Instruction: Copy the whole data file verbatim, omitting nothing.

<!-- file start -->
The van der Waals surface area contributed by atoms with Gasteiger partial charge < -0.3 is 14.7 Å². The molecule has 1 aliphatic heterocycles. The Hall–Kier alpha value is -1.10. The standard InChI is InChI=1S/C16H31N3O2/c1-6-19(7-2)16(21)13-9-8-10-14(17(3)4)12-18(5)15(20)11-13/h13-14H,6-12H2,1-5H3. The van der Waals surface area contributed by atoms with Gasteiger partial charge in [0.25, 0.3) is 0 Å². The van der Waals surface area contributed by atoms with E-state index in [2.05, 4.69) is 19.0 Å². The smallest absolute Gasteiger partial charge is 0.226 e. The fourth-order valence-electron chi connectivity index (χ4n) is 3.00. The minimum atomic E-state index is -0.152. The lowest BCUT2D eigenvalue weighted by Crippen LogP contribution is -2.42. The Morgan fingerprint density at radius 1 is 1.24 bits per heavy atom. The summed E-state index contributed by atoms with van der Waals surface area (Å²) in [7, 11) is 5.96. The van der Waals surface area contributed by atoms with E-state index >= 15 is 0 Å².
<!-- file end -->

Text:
The van der Waals surface area contributed by atoms with Gasteiger partial charge < -0.3 is 14.7 Å². The molecule has 1 aliphatic heterocycles. The Hall–Kier alpha value is -1.10. The standard InChI is InChI=1S/C16H31N3O2/c1-6-19(7-2)16(21)13-9-8-10-14(17(3)4)12-18(5)15(20)11-13/h13-14H,6-12H2,1-5H3. The van der Waals surface area contributed by atoms with Gasteiger partial charge in [0.25, 0.3) is 0 Å². The van der Waals surface area contributed by atoms with E-state index in [2.05, 4.69) is 19.0 Å². The smallest absolute Gasteiger partial charge is 0.226 e. The fourth-order valence-electron chi connectivity index (χ4n) is 3.00. The minimum atomic E-state index is -0.152. The lowest BCUT2D eigenvalue weighted by Crippen LogP contribution is -2.42. The Morgan fingerprint density at radius 1 is 1.24 bits per heavy atom. The summed E-state index contributed by atoms with van der Waals surface area (Å²) in [7, 11) is 5.96. The van der Waals surface area contributed by atoms with E-state index >= 15 is 0 Å².